Inkjet printer vs. laser printer – it’s a battle that’s taken place in my offices across the world, and one that continues today.

And the winner of the battle is….it depends.

The inkjet vs. laser printer debate hinges on many factors, including your budget, print volume, office space, documents, and more. What we’re here to do, is help you understand the differences between inkjet and laser printers so you can make an informed decision for your next office printer.

Let the battle commence.

Inkjet vs. laser printer: what are the main differences?

Before we begin, it’s good to understand the key differences between how an inkjet printer and laser printer print documents.

An inkjet printer prints by spraying microscopic droplets of ink from dozens of micro-nozzles directly onto the paper. Depending on the specific type of ink used (dye or pigment-based), the ink either changes the color of the paper or dries as a deposit on the paper.

A laser printer prints by melting toner powder onto the paper. The laser creates an electrostatic charge, attracting the toner to the paper to create an image or word. The paper then passes through hot rollers that apply heat and pressure to fuse the toner into the paper.

Inkjet vs. laser printer: upfront costs

The first thing to consider when buying an inkjet or laser printer is the device’s upfront cost. It has to fit within your budget.

Typically, inkjet printers are much less expensive than laser printers. The technology inside inkjet printers is fairly simple, making them cheaper and quicker to manufacture. In addition, many brands underprice inkjet printers and recoup the cost later, through the high markup of ink cartridges and replacement parts.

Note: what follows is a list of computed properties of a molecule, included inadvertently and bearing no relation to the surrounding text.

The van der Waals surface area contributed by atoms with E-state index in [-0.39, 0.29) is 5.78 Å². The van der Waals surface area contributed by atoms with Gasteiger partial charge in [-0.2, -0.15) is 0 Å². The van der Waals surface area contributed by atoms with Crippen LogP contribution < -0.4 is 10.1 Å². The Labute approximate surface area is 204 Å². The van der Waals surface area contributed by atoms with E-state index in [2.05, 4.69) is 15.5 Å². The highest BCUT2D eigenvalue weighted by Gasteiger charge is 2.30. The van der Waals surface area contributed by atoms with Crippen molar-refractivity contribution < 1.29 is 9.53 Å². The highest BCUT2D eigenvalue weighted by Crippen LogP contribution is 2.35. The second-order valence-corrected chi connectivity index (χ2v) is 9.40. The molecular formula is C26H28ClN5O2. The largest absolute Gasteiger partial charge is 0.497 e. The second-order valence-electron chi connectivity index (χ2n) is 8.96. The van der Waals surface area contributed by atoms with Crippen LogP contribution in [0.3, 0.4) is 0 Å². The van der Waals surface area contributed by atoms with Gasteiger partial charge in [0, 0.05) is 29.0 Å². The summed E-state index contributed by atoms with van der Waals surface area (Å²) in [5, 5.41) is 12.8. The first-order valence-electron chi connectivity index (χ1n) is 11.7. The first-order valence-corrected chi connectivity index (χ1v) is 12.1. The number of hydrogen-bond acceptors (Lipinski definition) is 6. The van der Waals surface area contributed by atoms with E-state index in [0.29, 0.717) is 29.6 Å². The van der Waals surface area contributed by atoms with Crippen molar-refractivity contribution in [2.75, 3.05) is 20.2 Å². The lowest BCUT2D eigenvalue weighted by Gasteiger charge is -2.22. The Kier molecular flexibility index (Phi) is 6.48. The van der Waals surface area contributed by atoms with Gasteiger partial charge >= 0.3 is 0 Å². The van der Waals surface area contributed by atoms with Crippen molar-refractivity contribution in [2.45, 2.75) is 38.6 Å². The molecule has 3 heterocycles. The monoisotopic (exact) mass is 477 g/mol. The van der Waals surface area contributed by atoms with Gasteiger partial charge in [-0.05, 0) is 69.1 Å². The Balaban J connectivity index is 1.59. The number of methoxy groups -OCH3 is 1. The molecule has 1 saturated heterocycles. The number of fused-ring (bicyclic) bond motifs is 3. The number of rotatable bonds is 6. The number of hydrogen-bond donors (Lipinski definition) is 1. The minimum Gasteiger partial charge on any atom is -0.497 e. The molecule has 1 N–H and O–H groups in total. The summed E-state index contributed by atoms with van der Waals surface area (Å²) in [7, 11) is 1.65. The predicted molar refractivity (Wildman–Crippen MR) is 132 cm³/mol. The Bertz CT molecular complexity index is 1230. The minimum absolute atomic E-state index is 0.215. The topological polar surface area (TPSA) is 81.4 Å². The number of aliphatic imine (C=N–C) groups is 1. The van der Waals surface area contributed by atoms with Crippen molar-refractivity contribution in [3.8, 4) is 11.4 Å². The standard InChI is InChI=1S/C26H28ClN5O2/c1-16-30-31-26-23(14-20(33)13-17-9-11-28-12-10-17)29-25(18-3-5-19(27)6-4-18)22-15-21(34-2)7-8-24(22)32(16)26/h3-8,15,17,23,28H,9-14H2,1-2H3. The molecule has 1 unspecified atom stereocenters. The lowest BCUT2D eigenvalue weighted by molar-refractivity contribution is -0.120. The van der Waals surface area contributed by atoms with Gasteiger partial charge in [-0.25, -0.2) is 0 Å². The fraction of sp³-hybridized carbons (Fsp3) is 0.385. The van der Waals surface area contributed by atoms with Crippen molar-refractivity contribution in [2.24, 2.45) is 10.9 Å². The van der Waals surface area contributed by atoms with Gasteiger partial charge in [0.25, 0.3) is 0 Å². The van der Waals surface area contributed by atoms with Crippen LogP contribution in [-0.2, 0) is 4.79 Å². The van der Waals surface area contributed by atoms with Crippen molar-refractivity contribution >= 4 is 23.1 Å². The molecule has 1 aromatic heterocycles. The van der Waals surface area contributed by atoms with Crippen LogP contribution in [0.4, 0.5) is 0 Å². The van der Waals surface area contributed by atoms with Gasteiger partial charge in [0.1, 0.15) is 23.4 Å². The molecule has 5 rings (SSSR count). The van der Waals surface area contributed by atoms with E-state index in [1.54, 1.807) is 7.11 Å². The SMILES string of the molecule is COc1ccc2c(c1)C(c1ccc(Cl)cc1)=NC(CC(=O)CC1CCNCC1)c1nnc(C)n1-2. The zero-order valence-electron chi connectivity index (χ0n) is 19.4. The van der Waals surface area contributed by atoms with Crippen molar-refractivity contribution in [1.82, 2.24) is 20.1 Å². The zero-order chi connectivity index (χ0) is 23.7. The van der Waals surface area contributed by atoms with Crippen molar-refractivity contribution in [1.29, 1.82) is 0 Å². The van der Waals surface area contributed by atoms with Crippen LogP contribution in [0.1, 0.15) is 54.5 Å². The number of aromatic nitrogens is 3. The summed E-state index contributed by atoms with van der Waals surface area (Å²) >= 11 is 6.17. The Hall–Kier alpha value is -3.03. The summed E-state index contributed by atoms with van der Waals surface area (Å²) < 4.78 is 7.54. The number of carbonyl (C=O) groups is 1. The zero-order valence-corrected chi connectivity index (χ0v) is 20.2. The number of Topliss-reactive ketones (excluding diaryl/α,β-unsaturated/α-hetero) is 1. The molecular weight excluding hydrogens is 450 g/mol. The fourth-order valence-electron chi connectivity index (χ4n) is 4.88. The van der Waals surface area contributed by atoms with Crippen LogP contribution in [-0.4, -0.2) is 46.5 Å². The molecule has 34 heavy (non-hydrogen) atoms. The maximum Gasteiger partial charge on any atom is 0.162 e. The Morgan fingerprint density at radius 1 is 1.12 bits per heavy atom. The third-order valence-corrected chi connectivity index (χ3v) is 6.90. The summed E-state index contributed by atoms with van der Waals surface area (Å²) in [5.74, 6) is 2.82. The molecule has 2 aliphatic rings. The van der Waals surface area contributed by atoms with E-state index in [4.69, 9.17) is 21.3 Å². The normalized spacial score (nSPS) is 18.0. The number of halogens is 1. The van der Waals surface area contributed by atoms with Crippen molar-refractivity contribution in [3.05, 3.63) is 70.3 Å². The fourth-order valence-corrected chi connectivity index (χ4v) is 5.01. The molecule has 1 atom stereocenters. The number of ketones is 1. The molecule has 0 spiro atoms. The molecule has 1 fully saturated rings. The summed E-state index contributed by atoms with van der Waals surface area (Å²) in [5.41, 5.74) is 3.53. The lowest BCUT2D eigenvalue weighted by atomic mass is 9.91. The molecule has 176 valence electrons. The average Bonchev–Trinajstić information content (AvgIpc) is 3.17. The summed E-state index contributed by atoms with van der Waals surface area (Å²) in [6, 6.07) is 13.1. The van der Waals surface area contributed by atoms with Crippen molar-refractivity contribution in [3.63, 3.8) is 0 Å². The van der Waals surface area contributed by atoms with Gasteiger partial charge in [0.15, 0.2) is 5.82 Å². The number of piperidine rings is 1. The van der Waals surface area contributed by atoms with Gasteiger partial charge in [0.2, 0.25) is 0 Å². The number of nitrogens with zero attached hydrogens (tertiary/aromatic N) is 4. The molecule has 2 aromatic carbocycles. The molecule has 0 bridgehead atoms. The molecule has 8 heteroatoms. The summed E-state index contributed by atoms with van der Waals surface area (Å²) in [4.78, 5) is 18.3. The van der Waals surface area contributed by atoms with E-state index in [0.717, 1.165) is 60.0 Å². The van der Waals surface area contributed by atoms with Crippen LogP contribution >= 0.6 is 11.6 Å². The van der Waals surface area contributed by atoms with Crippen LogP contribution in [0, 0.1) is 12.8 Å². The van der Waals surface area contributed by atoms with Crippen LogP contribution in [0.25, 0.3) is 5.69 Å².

Laser printers are more expensive to buy than inkjet printers because they use slightly more complicated technology. However, this doesn’t mean laser printers are more expensive overall.

Relevant reading: A cost comparison of different printer brands

Inkjet vs. laser printer: ongoing costs

Ongoing print costs are as important as upfront printer costs because they can quickly turn a cheap printer into an expensive one and vice versa.

Printer ink is one of the most expensive liquids in the world. Not only do manufacturers slap a hefty price tag on to recompense losses on the upfront printer cost, but printer ink is also costly to manufacture, ship, and store. For an inkjet printer, you’re looking at around $0.05 – $0.10 per page for black and white documents and $0.15 – $0.25 per page for color documents.

In contrast, a laser printer uses toner powder, which is much cheaper to manufacture, ship, and store. The average cost per page drops to under $0.05 for black and white and under $0.15 for color.

But again, it’s not just the upfront cost that counts – print yield is important too.

Toner cartridges yield significantly more pages than ink cartridges – you’re looking at between 2,000 – 10,000+ pages vs. 135 – 1,000 pages, respectively. For example, the new Canon high-capacity black toner yields 10,000 pages at $0.02 per page, which is pretty impressive and very cost-effective compared to ink printing.